What’s the point of giving you any more artworks? is an exhibition in which all artists, Huws included, are concerned with exploring their own creativity, engaging themselves in a constant process of asking fundamental questions on the meaning and reason of art, in which the act of asking is always more important than the finished product.

So where did Dheedene’s Billy go? No one knows: it was returned to Ikea by the artist and now rests somewhere in a home of people who are completely oblivious to the fact that their bookcase is a ‘real work of art.’ [3] The questions the work raises are manifold, and open up discussions on topics such as originality, authorship, ownership, the value of the work of art, and art as commodity. More questions, but of a different kind, are to be found in the work of Ruben Kindermans. His work seems to be solely inspired by boredom: each of the three video’s shown in the exhibition shows the artist in a series of the most stupid, futile and useless acts of play and destruction.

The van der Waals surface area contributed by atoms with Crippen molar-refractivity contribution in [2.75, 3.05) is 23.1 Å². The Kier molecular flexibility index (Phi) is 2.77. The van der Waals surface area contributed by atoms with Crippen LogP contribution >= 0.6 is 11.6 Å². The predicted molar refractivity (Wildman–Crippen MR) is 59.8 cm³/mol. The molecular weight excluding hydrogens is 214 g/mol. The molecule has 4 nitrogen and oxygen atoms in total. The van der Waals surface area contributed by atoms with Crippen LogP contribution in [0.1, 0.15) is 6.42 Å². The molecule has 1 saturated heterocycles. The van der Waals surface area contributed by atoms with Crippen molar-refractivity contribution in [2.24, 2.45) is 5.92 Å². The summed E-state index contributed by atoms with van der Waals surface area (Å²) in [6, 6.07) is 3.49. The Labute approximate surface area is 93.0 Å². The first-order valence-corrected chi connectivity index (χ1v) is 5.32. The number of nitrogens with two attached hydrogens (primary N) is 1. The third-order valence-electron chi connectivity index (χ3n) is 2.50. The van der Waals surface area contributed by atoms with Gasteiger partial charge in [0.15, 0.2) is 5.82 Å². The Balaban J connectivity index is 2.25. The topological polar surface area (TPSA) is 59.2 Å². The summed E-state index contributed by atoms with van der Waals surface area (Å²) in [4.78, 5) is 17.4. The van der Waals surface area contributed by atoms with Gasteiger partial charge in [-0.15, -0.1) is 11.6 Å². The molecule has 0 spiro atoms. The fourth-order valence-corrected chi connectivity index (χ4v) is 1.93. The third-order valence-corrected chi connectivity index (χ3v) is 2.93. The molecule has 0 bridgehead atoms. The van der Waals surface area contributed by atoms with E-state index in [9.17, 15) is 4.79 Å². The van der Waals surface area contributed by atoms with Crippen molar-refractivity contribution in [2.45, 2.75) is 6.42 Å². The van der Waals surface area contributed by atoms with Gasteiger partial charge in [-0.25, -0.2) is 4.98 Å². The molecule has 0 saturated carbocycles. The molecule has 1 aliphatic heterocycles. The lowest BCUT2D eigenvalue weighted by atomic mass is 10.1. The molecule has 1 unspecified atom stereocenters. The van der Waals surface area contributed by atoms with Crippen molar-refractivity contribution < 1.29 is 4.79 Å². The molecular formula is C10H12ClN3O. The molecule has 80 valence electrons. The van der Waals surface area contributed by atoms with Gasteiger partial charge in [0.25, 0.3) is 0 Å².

Since having a studio is no longer a requirement for the artistic profession (also referred to as the post-studio era), many artists leave the restrictive, claustrophobic space of the studio and venture out into the world to create their work. [4] In the case of Eric von Robertson’s Traveller (2010) the artist doesn’t even make a new work, but simply intervenes in the already existing work of another artist (giving a whole new meaning to the term ready-made). On the back of a poster showing part of Duane Hanson’s life-like sculpture Traveller it reads: ‘On March 12, 2010, Eric von Robertson will embark on a series of excursions to find Duane Hanson’s displaced Traveller. This search continues in the months or years to follow, until all four sculptures have been encountered.’